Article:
Surface Adsorption and Catalysis

Surface Adsorption Catalysis 179

Catalysts play a vital role in human activities, chemical industries and may be the unique way to deal with current energy and environmental crisis[1]. Scientists have been working on the design of novel catalysts with high efficiency at low cost, high selectivity and high stability. However, the process is always hampered by the inherent complexity of the structures on catalysts and the reaction mechanism[1] .

Sulfur Poisoning Issue: The extraordinary sulfur enhanced CO adsorption on Au surface is extremely curious to many scientists. The Sinduced charge can introduce a significant d band shift on Au/Ag with respect to EF due to their narrow density of states at EF and thus strengthens CO adsorption subsequently. With the charge effect model, we successfully uncovered the phenomenon, and predict S can also stabilize NO adsorption on Au.

Water-gas-shift: Ni additives in the Cu catalysts could enhance the activity to water-gas-shift (WGS) reaction, but the undesirable methanation would arise synchronously, degrading its selectivity to WGS. Through the comparison of H2O and CO dissociation, we suggest CuNi catalysts with highly dispersed Ni sites should exhibit high performance to WGS. Further, we propose a developed Cu-Ni system, NiO1-x/Cu, which may show both excellent activity and selectivity to WGS.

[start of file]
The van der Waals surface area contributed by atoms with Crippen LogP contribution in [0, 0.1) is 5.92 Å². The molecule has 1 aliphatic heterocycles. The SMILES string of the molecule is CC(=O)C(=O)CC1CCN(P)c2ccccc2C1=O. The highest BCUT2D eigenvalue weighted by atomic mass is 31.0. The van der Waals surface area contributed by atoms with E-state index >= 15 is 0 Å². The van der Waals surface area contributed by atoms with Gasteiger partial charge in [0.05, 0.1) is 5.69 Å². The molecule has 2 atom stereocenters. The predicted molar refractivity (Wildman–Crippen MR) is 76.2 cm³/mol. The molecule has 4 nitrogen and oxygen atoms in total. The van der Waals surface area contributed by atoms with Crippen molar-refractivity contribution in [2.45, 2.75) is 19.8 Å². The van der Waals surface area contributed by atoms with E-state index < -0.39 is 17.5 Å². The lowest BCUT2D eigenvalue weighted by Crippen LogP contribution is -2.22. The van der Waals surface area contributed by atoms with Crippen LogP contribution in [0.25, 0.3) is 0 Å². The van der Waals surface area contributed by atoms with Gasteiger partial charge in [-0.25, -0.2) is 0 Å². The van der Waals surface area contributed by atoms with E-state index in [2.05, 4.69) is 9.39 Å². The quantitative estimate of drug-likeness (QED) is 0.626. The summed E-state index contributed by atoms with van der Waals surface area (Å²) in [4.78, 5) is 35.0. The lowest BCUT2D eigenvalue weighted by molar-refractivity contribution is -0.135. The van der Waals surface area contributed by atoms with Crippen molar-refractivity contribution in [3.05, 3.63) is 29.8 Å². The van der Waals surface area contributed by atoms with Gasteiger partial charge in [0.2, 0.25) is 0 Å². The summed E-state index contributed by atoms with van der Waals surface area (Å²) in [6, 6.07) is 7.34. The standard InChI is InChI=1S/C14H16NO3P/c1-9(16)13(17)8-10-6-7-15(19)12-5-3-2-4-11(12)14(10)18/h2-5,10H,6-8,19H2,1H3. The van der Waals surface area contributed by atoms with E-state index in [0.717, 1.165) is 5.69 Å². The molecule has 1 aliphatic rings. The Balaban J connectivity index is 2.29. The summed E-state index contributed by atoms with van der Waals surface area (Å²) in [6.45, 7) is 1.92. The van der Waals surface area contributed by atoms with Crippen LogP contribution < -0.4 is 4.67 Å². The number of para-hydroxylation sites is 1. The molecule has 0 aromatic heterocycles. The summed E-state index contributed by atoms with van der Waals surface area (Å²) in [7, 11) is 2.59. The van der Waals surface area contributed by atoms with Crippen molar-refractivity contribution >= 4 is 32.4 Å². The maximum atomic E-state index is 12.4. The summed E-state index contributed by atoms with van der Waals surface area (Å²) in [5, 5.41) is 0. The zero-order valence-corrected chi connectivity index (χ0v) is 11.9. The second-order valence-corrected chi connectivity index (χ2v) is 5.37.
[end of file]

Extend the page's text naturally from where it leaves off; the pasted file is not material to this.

H-Bond enhanced dissociation: The experimental observation that H2O could be dissociated easily on Si(100) surface in low temperatures was not well understood. Herein, we find that the additional H2O molecule tends to cluster with the preadsorbed one with a large adsorption energ, and lowers the dissociation barrier dramatically. Moreover, its competition with Pauli exclusion explains that isolated H2O is inert on silicene while isolated NH3 not.

Referrence

1. Meunier, F.C., Acs Nano, 2, 2441, (2008).
2. Christensen, C.H. and Nøskov, J.K., Science, 327, 278, (2010).
3. Li-Yong Gan, et al, J. Chem. Phys., 136, 044510, (2012).
4. Li-Yong Gan, et al, J. Chem. Phys., 133, 094703, (2010).
5. Li-Yong Gan, et al, J. Phys. Chem. C, 116, 745, (2012).
6. Xiang Huang, et al, J. Phys. Chem. C, 118, 24603, (2014).
7. Xiang Huang, et al, J. Phys. Chem. C, 120, 19151, (2016).